THE room was carpetless. On the floor were a quantity of shavings, and some score of bricks. Beyond these, on a narrow table, lay an object, which I could hardly believe I saw aright.
I approached and drew from it a sheet which had very slightly disguised its shape. There was no mistake about it. It was a coffin; and on the lid was a plate, with the inscription in French:
PIERRE DE LA ROCHE ST. AMAND. AGÉE DE XXIII ANS.
I drew back with a double shock. So, then, the funeral after all had not yet left! Here lay the body. I had been deceived. This, no doubt, accounted for the embarrassment so manifest in the Countess's manner. She would have done more wisely had she told me the true state of the case.
I drew back from this melancholy room, and closed the door. Her distrust of me was the worst rashness she could have committed. There is nothing more dangerous than misapplied caution. In entire ignorance of the fact I had entered the room, and there I might have lighted upon some of the very persons it was our special anxiety that I should avoid.
These reflections were interrupted, almost as soon as begun, by the return of the Countess de St. Alyre. I saw at a glance that she detected in my face some evidence of what had happened, for she threw a hasty look towards the door.
"Have you seen anything—anything to disturb you, dear Richard? Have you been out of this room?
I answered promptly, "Yes," and told her frankly what had happened.
"Well, I did not like to make you more uneasy than necessary. Besides, it is disgusting and horrible. The body is there; but the Count had departed a quarter of an hour before I lighted the coloured lamp, and prepared to receive you. The body did not arrive till eight or ten minutes after he had set out. He was afraid lest the people at Père la Chaise should suppose that the funeral was postponed. He knew that the remains of poor Pierre would certainly reach this to-night although an unexpected delay has occurred; and there are reasons why he wishes the funeral completed before to-morrow. The hearse with the body must leave this in ten minutes. So soon as it is gone, we shall be free to set out upon our wild and happy journey. The horses are to the carriage in the porte-cochère. As for this funeste horror (she shuddered very prettily), let us think of it no more."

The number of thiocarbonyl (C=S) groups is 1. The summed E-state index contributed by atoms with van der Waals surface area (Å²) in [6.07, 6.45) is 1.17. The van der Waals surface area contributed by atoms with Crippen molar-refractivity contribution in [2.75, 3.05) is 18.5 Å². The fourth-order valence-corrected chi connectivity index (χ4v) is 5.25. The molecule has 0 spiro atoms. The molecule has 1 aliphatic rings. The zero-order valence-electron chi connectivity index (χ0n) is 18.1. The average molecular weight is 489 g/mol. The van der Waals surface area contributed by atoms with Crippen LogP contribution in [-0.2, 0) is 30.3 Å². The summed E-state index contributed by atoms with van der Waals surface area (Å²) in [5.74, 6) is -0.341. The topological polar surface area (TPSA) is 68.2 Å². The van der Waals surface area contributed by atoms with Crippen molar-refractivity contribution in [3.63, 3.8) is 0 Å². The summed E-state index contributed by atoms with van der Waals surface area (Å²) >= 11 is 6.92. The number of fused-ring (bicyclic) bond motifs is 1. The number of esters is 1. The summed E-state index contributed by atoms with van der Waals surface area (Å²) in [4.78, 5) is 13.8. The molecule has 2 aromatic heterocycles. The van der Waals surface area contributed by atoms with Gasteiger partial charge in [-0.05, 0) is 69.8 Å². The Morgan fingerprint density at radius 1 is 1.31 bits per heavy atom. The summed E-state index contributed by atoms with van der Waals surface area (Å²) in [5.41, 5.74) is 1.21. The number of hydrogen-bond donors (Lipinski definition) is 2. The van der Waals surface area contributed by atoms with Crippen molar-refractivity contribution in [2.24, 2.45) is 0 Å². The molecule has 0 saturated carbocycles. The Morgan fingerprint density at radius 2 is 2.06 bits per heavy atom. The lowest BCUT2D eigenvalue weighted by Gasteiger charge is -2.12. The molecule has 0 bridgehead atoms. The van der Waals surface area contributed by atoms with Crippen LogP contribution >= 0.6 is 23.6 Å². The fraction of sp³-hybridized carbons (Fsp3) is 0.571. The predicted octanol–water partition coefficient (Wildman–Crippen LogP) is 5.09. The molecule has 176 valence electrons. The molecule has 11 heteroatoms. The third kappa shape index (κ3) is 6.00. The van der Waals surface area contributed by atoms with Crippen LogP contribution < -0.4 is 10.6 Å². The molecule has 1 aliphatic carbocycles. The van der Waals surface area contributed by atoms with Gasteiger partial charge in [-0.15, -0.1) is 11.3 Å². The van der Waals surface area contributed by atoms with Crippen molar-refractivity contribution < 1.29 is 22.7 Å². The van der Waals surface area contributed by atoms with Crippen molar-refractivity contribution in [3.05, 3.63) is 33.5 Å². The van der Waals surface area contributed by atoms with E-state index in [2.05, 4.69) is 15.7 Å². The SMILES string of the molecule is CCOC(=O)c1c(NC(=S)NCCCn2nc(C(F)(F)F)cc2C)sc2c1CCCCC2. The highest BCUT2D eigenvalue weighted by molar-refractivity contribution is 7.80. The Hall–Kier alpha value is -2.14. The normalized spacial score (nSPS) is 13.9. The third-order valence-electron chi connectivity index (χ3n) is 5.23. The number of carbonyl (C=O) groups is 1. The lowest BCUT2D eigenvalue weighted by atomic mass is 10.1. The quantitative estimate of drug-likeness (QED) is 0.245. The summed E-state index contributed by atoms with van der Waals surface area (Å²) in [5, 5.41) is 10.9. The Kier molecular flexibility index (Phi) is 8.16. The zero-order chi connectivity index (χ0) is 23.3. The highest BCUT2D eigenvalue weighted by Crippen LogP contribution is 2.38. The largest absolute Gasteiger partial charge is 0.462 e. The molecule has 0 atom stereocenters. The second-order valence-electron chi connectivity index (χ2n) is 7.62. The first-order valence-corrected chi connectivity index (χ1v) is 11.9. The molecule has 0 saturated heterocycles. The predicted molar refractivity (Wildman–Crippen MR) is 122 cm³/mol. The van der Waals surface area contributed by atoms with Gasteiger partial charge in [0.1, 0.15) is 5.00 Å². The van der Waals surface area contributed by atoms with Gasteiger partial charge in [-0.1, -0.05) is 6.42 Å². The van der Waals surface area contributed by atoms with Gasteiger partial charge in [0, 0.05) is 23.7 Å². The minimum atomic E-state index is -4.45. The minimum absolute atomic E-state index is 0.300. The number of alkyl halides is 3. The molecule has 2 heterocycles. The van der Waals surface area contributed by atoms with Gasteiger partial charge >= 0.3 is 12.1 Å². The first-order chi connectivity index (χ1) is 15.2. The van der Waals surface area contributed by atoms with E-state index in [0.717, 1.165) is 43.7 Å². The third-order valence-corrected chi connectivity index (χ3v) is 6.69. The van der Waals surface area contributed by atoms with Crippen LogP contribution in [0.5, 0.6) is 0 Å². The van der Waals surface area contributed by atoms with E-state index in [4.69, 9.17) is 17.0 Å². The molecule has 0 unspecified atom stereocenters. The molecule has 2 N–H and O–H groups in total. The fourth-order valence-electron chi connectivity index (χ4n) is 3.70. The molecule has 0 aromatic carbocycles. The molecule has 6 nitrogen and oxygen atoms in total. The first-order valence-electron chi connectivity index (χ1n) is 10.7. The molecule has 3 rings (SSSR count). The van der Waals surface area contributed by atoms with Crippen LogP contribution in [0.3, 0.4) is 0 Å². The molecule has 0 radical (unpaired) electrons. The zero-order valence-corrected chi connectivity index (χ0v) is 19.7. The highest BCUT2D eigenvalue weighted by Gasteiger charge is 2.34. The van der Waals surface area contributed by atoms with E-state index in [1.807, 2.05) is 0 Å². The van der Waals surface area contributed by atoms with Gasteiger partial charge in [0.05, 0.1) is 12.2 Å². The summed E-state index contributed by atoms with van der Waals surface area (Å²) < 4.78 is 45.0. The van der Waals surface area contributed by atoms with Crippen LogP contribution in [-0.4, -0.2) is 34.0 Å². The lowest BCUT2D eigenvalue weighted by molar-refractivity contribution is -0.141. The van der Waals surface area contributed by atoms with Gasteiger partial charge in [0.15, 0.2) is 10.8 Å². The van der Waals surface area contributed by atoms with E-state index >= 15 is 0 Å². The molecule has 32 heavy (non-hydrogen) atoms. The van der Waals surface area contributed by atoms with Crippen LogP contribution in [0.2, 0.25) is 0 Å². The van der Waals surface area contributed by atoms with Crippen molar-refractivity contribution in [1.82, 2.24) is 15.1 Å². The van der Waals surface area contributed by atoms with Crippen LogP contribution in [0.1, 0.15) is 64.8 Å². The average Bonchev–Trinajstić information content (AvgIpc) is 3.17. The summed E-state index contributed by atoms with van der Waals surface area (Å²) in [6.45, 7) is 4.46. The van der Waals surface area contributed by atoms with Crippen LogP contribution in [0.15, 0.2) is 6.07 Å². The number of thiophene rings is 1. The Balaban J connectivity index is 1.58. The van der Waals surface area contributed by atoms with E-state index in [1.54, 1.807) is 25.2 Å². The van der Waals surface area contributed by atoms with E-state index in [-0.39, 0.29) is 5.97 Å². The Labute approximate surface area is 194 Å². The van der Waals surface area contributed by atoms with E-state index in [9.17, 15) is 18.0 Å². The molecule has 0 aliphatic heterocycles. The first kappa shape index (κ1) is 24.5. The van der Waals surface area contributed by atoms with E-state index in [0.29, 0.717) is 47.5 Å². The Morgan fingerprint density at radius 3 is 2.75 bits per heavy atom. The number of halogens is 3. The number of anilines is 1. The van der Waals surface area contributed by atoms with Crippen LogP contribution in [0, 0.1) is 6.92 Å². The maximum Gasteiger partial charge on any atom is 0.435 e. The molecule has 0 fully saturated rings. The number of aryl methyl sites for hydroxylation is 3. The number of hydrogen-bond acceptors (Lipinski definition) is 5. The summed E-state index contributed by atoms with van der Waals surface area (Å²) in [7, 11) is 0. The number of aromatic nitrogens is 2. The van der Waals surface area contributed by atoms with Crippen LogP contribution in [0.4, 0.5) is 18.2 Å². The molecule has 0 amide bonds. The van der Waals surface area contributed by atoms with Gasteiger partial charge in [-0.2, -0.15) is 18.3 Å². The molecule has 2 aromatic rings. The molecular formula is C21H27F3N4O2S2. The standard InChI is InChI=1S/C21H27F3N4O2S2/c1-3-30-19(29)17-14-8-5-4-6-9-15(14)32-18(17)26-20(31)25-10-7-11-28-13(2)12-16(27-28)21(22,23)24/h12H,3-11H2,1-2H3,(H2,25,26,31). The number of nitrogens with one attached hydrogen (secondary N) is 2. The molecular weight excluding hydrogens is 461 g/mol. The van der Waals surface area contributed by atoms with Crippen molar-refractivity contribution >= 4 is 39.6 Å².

She bolted the door of communication, and when she turned, it was with such a pretty penitence in her face and attitude, that I was ready to throw myself at her feet.
"It is the last time," she said, in a sweet sad little pleading, "I shall ever practise a deception on my brave and beautiful Richard—my hero? Am I forgiven."
Here was another scene of passionate effusion, and lovers' raptures and declamations, but only murmured, lest the ears of listeners should be busy.
At length, on a sudden, she raised her hand, as if to prevent my stirring, her eyes fixed on me, and her ear toward the door of the room in which the coffin was placed, and remained breathless in that attitude for a few moments. Then, with a little nod towards me, she moved on tip-toe to the door, and listened, extending her hand backward as if to warn me against advancing; and, after a little time, she returned, still on tip-toe, and whispered to me, "They are removing the coffin—come with me."
I accompanied her into the room from which her maid, as she told me, had spoken to her. Coffee and some old china cups, which appeared to me quite beautiful, stood on a silver tray; and some liqueur glasses, with a flask, which turned out to be noyeau, on a salver beside it.